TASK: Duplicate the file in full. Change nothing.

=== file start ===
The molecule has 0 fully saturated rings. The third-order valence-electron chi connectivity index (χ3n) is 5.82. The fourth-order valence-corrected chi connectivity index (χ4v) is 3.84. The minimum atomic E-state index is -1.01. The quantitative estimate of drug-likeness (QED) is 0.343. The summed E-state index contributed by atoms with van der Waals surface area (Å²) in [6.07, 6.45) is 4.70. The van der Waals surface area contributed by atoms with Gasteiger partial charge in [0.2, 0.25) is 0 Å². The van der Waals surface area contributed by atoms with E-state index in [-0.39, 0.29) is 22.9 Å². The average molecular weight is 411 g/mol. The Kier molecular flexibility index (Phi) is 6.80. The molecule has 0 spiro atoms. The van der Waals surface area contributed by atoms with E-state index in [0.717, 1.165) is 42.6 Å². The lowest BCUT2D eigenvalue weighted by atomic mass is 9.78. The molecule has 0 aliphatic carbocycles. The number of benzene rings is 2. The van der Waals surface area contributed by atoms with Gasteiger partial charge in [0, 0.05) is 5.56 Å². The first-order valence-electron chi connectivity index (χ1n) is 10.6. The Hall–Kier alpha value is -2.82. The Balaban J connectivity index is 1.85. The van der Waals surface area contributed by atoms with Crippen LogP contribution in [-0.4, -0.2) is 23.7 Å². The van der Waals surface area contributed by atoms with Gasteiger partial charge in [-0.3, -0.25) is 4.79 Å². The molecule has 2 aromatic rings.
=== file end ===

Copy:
The molecule has 0 fully saturated rings. The third-order valence-electron chi connectivity index (χ3n) is 5.82. The fourth-order valence-corrected chi connectivity index (χ4v) is 3.84. The minimum atomic E-state index is -1.01. The quantitative estimate of drug-likeness (QED) is 0.343. The summed E-state index contributed by atoms with van der Waals surface area (Å²) in [6.07, 6.45) is 4.70. The van der Waals surface area contributed by atoms with Gasteiger partial charge in [0.2, 0.25) is 0 Å². The van der Waals surface area contributed by atoms with E-state index in [-0.39, 0.29) is 22.9 Å². The average molecular weight is 411 g/mol. The Kier molecular flexibility index (Phi) is 6.80. The molecule has 0 spiro atoms. The van der Waals surface area contributed by atoms with E-state index in [0.717, 1.165) is 42.6 Å². The lowest BCUT2D eigenvalue weighted by atomic mass is 9.78. The molecule has 0 aliphatic carbocycles. The number of benzene rings is 2. The van der Waals surface area contributed by atoms with Gasteiger partial charge in [0, 0.05) is 5.56 Å². The first-order valence-electron chi connectivity index (χ1n) is 10.6. The Hall–Kier alpha value is -2.82. The Balaban J connectivity index is 1.85. The van der Waals surface area contributed by atoms with Crippen LogP contribution in [-0.4, -0.2) is 23.7 Å². The van der Waals surface area contributed by atoms with Gasteiger partial charge in [-0.3, -0.25) is 4.79 Å². The molecule has 2 aromatic rings.